CRAVEN’S NOTES: Thetan place — Scientology founder’s foray into music
Free Press Music Columnist
Seventy-five-million years ago, a nefarious alien named Xenu (aided and abetted by a cabal of evil psychiatrists) paralyzed hundreds of billions of Galactic Confederacy citizens and transported them across vast expanses of outer space to a planet known to his race as “Teegeeack” (but which we call Earth) aboard a spacecraft that looked exactly like a Douglas DC-8 jumbo airliner minus the turbofans.
Xenu then clustered these hapless hundreds of billions of paralyzed aliens around the bases of volcanoes and nuked them with hydrogen bombs. Their tortured souls (or “Thetans,” to use Hubbard’s lingo) were then collected by use of an “electronic ribbon” and forced to watch a 3D movie that was 36 days in duration. (No, the movie wasn’t “Avatar.” That one only FELT like it was 36 days long.)
Do you think I’m crazy yet? Reading the above paragraph feels like peeking into the fever dreams of a schizophrenic “Star Wars” fan. But what I just described is believed to be literal fact by thousands of Scientologists around the world.
That this story was crafted by L. Ron Hubbard should come as no surprise to anyone who knows Hubbard wrote more than 200 works of fiction, most of them sci-fi or fantasy, during his long career as a pulp writer. But that so many otherwise intelligent people could believe the “Incident II” story, as the tale of Xenu is known among Scientologists, is a source of constant wonder.
Equally dumbfounding is the musical output of Hubbard.
We discussed his first album with the so-called Apollo All-Stars last week, but Hubbard continued to dabble in musical production for the rest of his life. During the 1980s, he directed Scientologist musicians like Chick Corea, Stanley Clarke and Edgar Winter to record “soundtrack” albums to books he had written during the decade. In 1986, Winter released an album called “Mission Earth,” based on Hubbard’s 10-book science-fiction series by that name. Corea’s “Space Jazz,” recorded four years before Winter’s album, was a musical accompaniment to Hubbard’s then-new “Battlefield Earth,” which nearly a couple decades later would be adapted into what is considered a candidate for worst film ever made by Scientologist actor John Travolta.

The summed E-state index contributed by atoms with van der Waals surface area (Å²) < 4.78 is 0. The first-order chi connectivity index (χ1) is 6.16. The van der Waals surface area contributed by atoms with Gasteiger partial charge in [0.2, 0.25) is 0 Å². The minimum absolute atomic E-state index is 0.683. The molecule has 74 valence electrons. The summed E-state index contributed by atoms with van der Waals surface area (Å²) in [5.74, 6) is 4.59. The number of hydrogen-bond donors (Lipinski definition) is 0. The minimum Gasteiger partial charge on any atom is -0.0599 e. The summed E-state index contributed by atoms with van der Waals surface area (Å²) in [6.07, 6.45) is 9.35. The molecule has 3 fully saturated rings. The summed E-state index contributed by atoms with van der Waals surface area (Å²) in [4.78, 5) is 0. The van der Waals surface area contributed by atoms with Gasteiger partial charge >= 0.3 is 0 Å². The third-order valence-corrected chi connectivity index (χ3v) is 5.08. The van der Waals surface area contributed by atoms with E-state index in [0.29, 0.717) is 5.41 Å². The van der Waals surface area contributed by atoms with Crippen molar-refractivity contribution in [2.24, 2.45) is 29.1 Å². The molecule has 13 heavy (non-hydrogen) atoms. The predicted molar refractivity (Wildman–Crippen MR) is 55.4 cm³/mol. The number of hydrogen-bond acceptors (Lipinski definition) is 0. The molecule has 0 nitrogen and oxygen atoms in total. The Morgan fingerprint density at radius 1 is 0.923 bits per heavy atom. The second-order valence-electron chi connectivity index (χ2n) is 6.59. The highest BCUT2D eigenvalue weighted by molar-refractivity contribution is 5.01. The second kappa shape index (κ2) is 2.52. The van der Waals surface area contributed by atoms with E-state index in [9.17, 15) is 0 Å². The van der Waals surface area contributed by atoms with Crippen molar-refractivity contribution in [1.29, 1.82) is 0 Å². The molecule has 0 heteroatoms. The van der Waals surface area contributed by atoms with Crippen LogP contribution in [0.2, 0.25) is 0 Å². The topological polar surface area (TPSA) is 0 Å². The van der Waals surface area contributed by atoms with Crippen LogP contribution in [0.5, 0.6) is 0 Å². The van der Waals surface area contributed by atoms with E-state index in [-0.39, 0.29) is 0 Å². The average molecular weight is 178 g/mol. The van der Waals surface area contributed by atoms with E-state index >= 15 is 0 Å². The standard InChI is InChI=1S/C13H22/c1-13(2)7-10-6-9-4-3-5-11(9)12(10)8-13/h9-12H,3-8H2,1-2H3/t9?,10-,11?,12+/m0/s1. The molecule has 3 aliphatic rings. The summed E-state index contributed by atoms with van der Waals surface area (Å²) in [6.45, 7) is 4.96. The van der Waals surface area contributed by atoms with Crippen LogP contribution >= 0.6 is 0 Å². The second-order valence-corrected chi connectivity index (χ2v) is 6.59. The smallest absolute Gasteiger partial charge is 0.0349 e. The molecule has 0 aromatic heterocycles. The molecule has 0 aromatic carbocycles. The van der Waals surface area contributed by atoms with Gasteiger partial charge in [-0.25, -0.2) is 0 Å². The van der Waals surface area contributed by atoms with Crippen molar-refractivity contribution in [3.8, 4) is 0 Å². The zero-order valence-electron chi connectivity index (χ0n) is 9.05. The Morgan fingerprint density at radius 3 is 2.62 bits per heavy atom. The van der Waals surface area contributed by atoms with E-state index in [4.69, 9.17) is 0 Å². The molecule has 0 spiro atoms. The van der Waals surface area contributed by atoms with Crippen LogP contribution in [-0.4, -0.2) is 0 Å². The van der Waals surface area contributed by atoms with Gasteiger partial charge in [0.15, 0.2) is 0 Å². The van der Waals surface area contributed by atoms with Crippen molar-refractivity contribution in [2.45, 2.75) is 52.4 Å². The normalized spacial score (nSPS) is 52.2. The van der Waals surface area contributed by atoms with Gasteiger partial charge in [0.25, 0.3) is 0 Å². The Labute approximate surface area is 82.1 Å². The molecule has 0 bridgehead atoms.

Travolta also was involved with — and sang on — the 1986 album, “The Road to Freedom,” which featured several songs written by Hubbard himself. Other numbers on the album included Frank Stallone and Leif Garrett among the performers, and were written by Scientologist composers like David Pomerantz, who had just that year written “Nothing’s Gonna Stop Me Now,” the theme song from the sitcom, “Perfect Strangers.”
Hubbard convinced his inner circle that he himself had invented music (during a previous life) moments after the creation of the universe. And that may well be Hubbard’s most preposterous claim. Because your mileage may vary, but it’s easier for Craven to accept that Xenu crammed all those aliens in a space jetliner bound for Teegeeack than to believe the inventor of music was responsible for lyrics like: “Reality is me, reality is you, yeah, yeah, yeah.”
Craven Lovelace is the producer of the Notes Blog & Podcast at http://cravenlovelace.com/notesblog and also writes about popular culture at the Cravenomena blog at http://cravenlovelace.com/cravenblog/. You can also find him on Facebook.
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